Legislative Response to Fracking

On Monday December 11th, about 60 people testified in front of the Colorado Oil and Gas Conservation Commission against fracking.

Residents filled the room holding graphic photos of children with nosebleeds, severe burns, explosions and well pads in backyards, trying to convey to the commissioners their concerns about fracking.

One protester gave the commissioners a stocking of coal, shaming them for their appeal of the Martinez court decision that states public health and safety must be treated as a precondition to permitting oil and gas development.

One of the people who testified yesterday in front of the COGCC was state senator Matt Jones, a Democrat from Boulder County.


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    Legislative Response to Fracking KGNU News


“One of the things I said is that Crestone’s incompetence…they should not get any permits.  And I say that for a couple of reasons. They were supposed to have public meetings, and they hired retired cops and FBI agents to screen people so that they couldn’t speak and use their first amendment rights. And secondly, they didn’t allow many or some of the land owners in which they’re required (to do) by a Colorado Oil and Gas Commission rule. And I was asking where’s the fine for them violating that rule, willfully violating the rule? But what’s worse yet, they were trying to cap a well 50 feet from a playground at Aspen Ridge Middle School, and the COGCC responded to an odor complaint and came out and saw VOC’s (volatile organic compounds), toxic gases, going toward the school. And they asked them shut down, interestingly I don’t think they told them to. And Crestone is now fighting that Notice of Alleged Violation (it’s called), saying they did standard business practice and followed the law. I think that saying that and putting toxic gases that can cause leukemia for instance, in a school, shows that they are incompetent to operate. That they couldn’t foresee that problem and manage it.  And if you talk to Erie, they would tell you the same thing on the Erie, Weld County side.”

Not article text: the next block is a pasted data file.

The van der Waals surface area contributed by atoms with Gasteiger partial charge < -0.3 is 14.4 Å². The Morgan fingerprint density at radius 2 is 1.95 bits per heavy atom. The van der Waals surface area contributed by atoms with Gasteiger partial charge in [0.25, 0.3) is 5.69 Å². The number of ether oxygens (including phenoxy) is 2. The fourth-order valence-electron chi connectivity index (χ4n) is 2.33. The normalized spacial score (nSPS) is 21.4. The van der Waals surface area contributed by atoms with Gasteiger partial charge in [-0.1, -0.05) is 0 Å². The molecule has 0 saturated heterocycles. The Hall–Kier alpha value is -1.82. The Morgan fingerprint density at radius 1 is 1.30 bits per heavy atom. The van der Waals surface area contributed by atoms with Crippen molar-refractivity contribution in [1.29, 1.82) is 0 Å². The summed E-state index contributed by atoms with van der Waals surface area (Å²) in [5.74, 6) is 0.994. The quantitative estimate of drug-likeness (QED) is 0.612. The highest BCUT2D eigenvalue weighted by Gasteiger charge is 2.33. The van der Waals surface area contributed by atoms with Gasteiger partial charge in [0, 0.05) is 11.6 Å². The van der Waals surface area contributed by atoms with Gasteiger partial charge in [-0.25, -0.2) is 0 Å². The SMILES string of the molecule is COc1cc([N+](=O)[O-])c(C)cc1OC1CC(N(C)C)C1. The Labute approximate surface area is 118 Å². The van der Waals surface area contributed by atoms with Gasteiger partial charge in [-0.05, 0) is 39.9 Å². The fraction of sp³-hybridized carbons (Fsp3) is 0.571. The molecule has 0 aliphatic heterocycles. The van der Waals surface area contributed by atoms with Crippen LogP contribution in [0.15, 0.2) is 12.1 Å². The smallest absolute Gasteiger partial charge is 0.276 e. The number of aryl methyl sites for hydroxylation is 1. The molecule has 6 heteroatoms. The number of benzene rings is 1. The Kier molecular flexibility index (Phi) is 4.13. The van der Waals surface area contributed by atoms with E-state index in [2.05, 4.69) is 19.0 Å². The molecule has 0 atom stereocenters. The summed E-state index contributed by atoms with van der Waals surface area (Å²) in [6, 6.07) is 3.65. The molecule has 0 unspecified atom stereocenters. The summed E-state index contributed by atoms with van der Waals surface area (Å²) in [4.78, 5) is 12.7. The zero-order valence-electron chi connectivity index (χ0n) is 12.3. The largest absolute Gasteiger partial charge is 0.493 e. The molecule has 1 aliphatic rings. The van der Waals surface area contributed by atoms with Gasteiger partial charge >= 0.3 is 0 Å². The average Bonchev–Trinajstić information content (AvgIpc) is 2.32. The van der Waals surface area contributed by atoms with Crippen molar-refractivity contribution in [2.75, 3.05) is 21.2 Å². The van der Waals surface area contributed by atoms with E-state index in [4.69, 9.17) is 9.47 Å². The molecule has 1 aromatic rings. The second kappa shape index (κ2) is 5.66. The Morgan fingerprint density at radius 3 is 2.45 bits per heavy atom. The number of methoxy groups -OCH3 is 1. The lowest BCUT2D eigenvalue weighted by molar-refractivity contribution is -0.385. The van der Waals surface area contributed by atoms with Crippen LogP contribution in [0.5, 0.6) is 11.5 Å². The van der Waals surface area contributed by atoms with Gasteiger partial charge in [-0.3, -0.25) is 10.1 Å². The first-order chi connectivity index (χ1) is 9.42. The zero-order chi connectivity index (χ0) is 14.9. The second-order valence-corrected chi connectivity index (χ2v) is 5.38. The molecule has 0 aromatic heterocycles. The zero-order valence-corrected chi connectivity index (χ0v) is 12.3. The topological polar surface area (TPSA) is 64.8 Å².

During the meeting, Matt Lepore, the chair of the COGCC, announced that Crestone has released a new draft plan for their proposed site in East Boulder County, that moves many of the wells towards Highway 52, away from a more densely populated area.

“The people who have been advocating for that move are probably surprised, pleasantly surprised. I think a lot of other people think it’s not ok moving it from one area with a number of neighbors to an area that has a smaller number of neighbors and it’s sad that neighbors are being pitted against neighbors, and up in Broomfield and Adams Counties, counties are being pitted against counties and it’s all because of the rules the state has.”


Jones is planning on introducing legislation in the 2018 session that would give communities more local control when it comes to regulating fracking. In the past, communities like Longmont that have banned fracking, have been sued by the state.

The PROTECT act would:

  • Preserve the right of municipal and county governments to choose oil & gas regulations according to the needs of local residents
  • Allow cities and counties to plan, zone, and refuse to allow oil and gas operations as they see fit
  • Treat oil & gas drilling and fracking like any other industrial activity subject to local zoning laws and possible denial
  • Prioritize public safety by allowing local governments to protect Coloradans from hazardous chemicals and dangerous, poorly maintained drilling and fracking operations


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